• online COUHES training

Still to go:

  • Bill Cope, "A Pedagogy of Multiliteracies" (30 pages)
  • A video game proposal
  • A work of interactive fiction

...And also on the docket...

  • website for CMS
  • finish up a website for C3
  • website for the MIT literature department
  • edits for online otolaryngology encyclopedia in DC
  • edits for a healthcare practice in Boston
  • website for another healthcare practice in Philadelphia
  • website for a venture capital fund in DC
  • website for Ken
  • miscellaneous consulting-related overhead stuff
  • TA stuff for Henry
  • taxes

Insert quote from Wash here: "Oh God, oh God, we're all gonna die." Jesus. Help.

Update. I'm updating this page as the weekend goes on and I manage to knock things off the list. If nothing else, this entry should stand the test of time as a testament to my being anything but lazy!


Every setback is an opportunity disguised.

Illness is God's way of handing you a speeding ticket. Every time I've tried to do too much too fast, wham! Instant virus. Never fails. Thus, I shouldn't be surprised that I'm now sick for what I think is the third time this school year. I don't believe I got this sick before; I imagine it's the one-two punch of the MIT student pool cocktail of viruses and the demands of MIT that are doing it. Of course, I have no one to blame but myself. Check this out.

At MIT, most classes are worth 12 credits. On the big sign-up web page at the beginning of the term, such classes are listed as 12 credits: 3-0-9 or 12 credits: 3-3-6. The digits are a breakdown of class time, lab time and reading time – so 3-3-6 means three hours in class, three hours of lab, and six hours spent on your ass at home with your nose shoved in a book. In actuality, this is a farce; MIT students chuckle knowingly at how silly this little estimate can be (some classes go way way over, and others come in a little under), but it helps in a general estimate of how to budget your time.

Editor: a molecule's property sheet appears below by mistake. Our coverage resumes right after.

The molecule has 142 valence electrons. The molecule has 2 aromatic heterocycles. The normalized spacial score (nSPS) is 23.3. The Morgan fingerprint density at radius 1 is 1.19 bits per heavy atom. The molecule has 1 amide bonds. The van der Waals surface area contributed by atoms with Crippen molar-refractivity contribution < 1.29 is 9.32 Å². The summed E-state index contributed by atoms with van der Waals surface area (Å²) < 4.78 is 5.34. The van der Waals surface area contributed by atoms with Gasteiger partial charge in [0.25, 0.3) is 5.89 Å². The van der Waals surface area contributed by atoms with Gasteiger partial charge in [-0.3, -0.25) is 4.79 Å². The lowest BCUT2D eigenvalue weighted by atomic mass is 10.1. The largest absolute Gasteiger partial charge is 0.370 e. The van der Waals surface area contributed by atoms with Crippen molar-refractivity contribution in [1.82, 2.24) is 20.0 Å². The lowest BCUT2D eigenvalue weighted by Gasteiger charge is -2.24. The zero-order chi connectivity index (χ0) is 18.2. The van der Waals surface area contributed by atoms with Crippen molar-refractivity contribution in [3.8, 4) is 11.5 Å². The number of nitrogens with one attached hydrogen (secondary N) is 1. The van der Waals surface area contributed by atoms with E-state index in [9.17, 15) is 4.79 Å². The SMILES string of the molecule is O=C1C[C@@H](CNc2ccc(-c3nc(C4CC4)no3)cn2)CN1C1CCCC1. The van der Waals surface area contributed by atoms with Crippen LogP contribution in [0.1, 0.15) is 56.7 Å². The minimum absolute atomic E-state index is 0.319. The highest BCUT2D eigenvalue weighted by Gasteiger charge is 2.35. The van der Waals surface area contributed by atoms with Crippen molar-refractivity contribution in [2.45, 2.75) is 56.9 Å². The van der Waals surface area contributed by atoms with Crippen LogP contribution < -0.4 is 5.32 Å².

In the fall semester, I took four classes plus the CMS Colloquium, which is technically an overload. Colloquium (a weekly gathering of CMS people to listen to some visiting lecturer; this week's is Cory Doctorow, for instance) is only three credits since it only runs about 3 hours on one night a week. However, the remaining four classes were each 12-unit classes – so that's 4x12=48+3=51 hours expected to spend on classes per week. Add onto that another 15-20 expected for my RAships with the literature department and C3, and you're looking at between 66 and 71 hours of dedicated school time every week. Divide that by 7 (because once you're in grad school you can kiss your weekends good-bye, boyo) and you get 10.14 hours a day. That's not great, but it's doable.


The trouble with a 2-year Master's degree is that it's only two years – and that actually translates into only three semesters' worth of available classes. Given that you're going to be spending your second semester your second year completely on your thesis, that means you only have one spring semester ever to take classes. So, what does a bright young idiot like me do? Yeeeees. You guys know me too well.

Let's just say that when you're looking at between eighty-seven and ninety-two dedicated school hours every week, it's no wonder I've been kneecapped by the plague. But I won't let that stop me. I've been spending most of my time recuperating in bed with my laptop doing schoolwork.

You hear that, God? I am an unrepetant speeder. :-)